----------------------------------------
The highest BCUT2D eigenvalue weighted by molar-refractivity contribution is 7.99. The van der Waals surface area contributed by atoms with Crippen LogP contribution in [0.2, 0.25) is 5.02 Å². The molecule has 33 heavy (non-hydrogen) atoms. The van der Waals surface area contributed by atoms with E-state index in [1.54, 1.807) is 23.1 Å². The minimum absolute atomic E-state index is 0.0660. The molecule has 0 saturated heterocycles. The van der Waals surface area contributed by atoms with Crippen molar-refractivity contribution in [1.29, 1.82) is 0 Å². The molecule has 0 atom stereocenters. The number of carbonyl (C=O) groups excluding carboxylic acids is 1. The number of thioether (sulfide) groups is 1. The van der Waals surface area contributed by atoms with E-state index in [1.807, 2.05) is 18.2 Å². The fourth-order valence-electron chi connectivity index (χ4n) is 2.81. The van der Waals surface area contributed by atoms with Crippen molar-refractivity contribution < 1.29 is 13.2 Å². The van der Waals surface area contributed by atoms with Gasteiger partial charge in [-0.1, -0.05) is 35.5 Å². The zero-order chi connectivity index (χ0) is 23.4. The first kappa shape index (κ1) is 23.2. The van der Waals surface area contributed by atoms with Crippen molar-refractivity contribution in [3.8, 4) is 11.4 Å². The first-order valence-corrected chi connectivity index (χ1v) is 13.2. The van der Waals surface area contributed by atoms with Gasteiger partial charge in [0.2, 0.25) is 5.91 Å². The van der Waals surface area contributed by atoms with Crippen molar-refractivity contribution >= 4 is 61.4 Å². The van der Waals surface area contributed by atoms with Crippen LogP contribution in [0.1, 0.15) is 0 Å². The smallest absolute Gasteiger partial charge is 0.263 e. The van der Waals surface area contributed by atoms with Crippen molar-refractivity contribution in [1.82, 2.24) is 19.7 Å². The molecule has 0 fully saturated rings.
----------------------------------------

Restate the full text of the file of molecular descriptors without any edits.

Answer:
The highest BCUT2D eigenvalue weighted by molar-refractivity contribution is 7.99. The van der Waals surface area contributed by atoms with Crippen LogP contribution in [0.2, 0.25) is 5.02 Å². The molecule has 33 heavy (non-hydrogen) atoms. The van der Waals surface area contributed by atoms with E-state index in [1.54, 1.807) is 23.1 Å². The minimum absolute atomic E-state index is 0.0660. The molecule has 0 saturated heterocycles. The van der Waals surface area contributed by atoms with Crippen molar-refractivity contribution in [1.29, 1.82) is 0 Å². The molecule has 0 atom stereocenters. The number of carbonyl (C=O) groups excluding carboxylic acids is 1. The number of thioether (sulfide) groups is 1. The van der Waals surface area contributed by atoms with E-state index in [1.807, 2.05) is 18.2 Å². The fourth-order valence-electron chi connectivity index (χ4n) is 2.81. The van der Waals surface area contributed by atoms with Crippen molar-refractivity contribution < 1.29 is 13.2 Å². The van der Waals surface area contributed by atoms with Gasteiger partial charge in [-0.1, -0.05) is 35.5 Å². The zero-order chi connectivity index (χ0) is 23.4. The first kappa shape index (κ1) is 23.2. The van der Waals surface area contributed by atoms with Crippen molar-refractivity contribution in [3.8, 4) is 11.4 Å². The first-order valence-corrected chi connectivity index (χ1v) is 13.2. The van der Waals surface area contributed by atoms with Gasteiger partial charge in [0.2, 0.25) is 5.91 Å². The van der Waals surface area contributed by atoms with Crippen molar-refractivity contribution >= 4 is 61.4 Å². The van der Waals surface area contributed by atoms with Crippen LogP contribution in [0.1, 0.15) is 0 Å². The smallest absolute Gasteiger partial charge is 0.263 e. The van der Waals surface area contributed by atoms with Crippen molar-refractivity contribution in [1.82, 2.24) is 19.7 Å². The molecule has 0 fully saturated rings.